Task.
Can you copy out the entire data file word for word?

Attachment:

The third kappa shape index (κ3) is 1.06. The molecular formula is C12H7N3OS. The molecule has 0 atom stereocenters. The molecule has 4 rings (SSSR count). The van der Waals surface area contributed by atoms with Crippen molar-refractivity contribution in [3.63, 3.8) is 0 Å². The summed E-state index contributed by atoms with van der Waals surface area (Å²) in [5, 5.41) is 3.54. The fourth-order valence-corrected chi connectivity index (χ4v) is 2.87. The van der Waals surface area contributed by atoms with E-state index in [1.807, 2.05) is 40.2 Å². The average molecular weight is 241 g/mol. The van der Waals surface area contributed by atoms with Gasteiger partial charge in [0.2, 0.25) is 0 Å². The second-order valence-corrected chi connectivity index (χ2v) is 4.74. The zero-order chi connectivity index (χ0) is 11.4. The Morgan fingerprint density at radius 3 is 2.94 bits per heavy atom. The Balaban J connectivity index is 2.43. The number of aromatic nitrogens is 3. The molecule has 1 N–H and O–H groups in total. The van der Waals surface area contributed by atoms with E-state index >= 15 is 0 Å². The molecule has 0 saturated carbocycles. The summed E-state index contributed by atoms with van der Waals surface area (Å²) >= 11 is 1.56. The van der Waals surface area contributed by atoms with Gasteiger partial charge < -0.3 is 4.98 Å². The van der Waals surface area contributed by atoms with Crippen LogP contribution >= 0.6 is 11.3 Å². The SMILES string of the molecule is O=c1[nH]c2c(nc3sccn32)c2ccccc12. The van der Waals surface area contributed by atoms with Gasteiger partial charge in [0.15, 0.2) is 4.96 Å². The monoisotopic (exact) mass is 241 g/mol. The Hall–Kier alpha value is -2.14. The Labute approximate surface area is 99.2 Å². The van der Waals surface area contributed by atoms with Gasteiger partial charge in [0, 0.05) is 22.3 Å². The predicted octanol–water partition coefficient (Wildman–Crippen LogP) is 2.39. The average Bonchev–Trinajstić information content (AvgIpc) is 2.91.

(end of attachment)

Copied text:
The third kappa shape index (κ3) is 1.06. The molecular formula is C12H7N3OS. The molecule has 0 atom stereocenters. The molecule has 4 rings (SSSR count). The van der Waals surface area contributed by atoms with Crippen molar-refractivity contribution in [3.63, 3.8) is 0 Å². The summed E-state index contributed by atoms with van der Waals surface area (Å²) in [5, 5.41) is 3.54. The fourth-order valence-corrected chi connectivity index (χ4v) is 2.87. The van der Waals surface area contributed by atoms with E-state index in [1.807, 2.05) is 40.2 Å². The average molecular weight is 241 g/mol. The van der Waals surface area contributed by atoms with Gasteiger partial charge in [0.2, 0.25) is 0 Å². The second-order valence-corrected chi connectivity index (χ2v) is 4.74. The zero-order chi connectivity index (χ0) is 11.4. The Morgan fingerprint density at radius 3 is 2.94 bits per heavy atom. The Balaban J connectivity index is 2.43. The number of aromatic nitrogens is 3. The molecule has 1 N–H and O–H groups in total. The van der Waals surface area contributed by atoms with E-state index >= 15 is 0 Å². The molecule has 0 saturated carbocycles. The summed E-state index contributed by atoms with van der Waals surface area (Å²) >= 11 is 1.56. The van der Waals surface area contributed by atoms with Gasteiger partial charge < -0.3 is 4.98 Å². The van der Waals surface area contributed by atoms with Crippen LogP contribution >= 0.6 is 11.3 Å². The SMILES string of the molecule is O=c1[nH]c2c(nc3sccn32)c2ccccc12. The van der Waals surface area contributed by atoms with Gasteiger partial charge in [0.15, 0.2) is 4.96 Å². The monoisotopic (exact) mass is 241 g/mol. The Hall–Kier alpha value is -2.14. The Labute approximate surface area is 99.2 Å². The van der Waals surface area contributed by atoms with Gasteiger partial charge in [0, 0.05) is 22.3 Å². The predicted octanol–water partition coefficient (Wildman–Crippen LogP) is 2.39. The average Bonchev–Trinajstić information content (AvgIpc) is 2.91.